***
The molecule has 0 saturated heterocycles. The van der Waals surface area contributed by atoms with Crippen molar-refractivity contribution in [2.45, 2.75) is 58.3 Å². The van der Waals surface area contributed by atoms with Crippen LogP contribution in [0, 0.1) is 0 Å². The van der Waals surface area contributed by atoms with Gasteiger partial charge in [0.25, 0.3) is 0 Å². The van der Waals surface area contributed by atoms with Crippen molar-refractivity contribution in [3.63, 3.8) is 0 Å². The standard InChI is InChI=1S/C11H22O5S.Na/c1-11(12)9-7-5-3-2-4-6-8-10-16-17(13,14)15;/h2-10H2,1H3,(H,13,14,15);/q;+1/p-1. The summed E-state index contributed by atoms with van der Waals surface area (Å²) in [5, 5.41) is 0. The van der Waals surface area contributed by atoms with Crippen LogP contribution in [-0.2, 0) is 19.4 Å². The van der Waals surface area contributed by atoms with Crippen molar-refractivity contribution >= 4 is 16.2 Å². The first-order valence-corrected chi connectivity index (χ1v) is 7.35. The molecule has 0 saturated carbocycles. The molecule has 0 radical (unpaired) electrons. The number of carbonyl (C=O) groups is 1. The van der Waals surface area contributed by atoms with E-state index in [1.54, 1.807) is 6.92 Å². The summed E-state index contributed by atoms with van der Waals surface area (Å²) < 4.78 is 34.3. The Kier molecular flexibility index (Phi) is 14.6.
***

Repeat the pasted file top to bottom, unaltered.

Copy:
The molecule has 0 saturated heterocycles. The van der Waals surface area contributed by atoms with Crippen molar-refractivity contribution in [2.45, 2.75) is 58.3 Å². The van der Waals surface area contributed by atoms with Crippen LogP contribution in [0, 0.1) is 0 Å². The van der Waals surface area contributed by atoms with Gasteiger partial charge in [0.25, 0.3) is 0 Å². The van der Waals surface area contributed by atoms with Crippen molar-refractivity contribution in [3.63, 3.8) is 0 Å². The standard InChI is InChI=1S/C11H22O5S.Na/c1-11(12)9-7-5-3-2-4-6-8-10-16-17(13,14)15;/h2-10H2,1H3,(H,13,14,15);/q;+1/p-1. The summed E-state index contributed by atoms with van der Waals surface area (Å²) in [5, 5.41) is 0. The van der Waals surface area contributed by atoms with Crippen LogP contribution in [-0.2, 0) is 19.4 Å². The van der Waals surface area contributed by atoms with Crippen molar-refractivity contribution >= 4 is 16.2 Å². The first-order valence-corrected chi connectivity index (χ1v) is 7.35. The molecule has 0 saturated carbocycles. The molecule has 0 radical (unpaired) electrons. The number of carbonyl (C=O) groups is 1. The van der Waals surface area contributed by atoms with E-state index in [1.54, 1.807) is 6.92 Å². The summed E-state index contributed by atoms with van der Waals surface area (Å²) < 4.78 is 34.3. The Kier molecular flexibility index (Phi) is 14.6.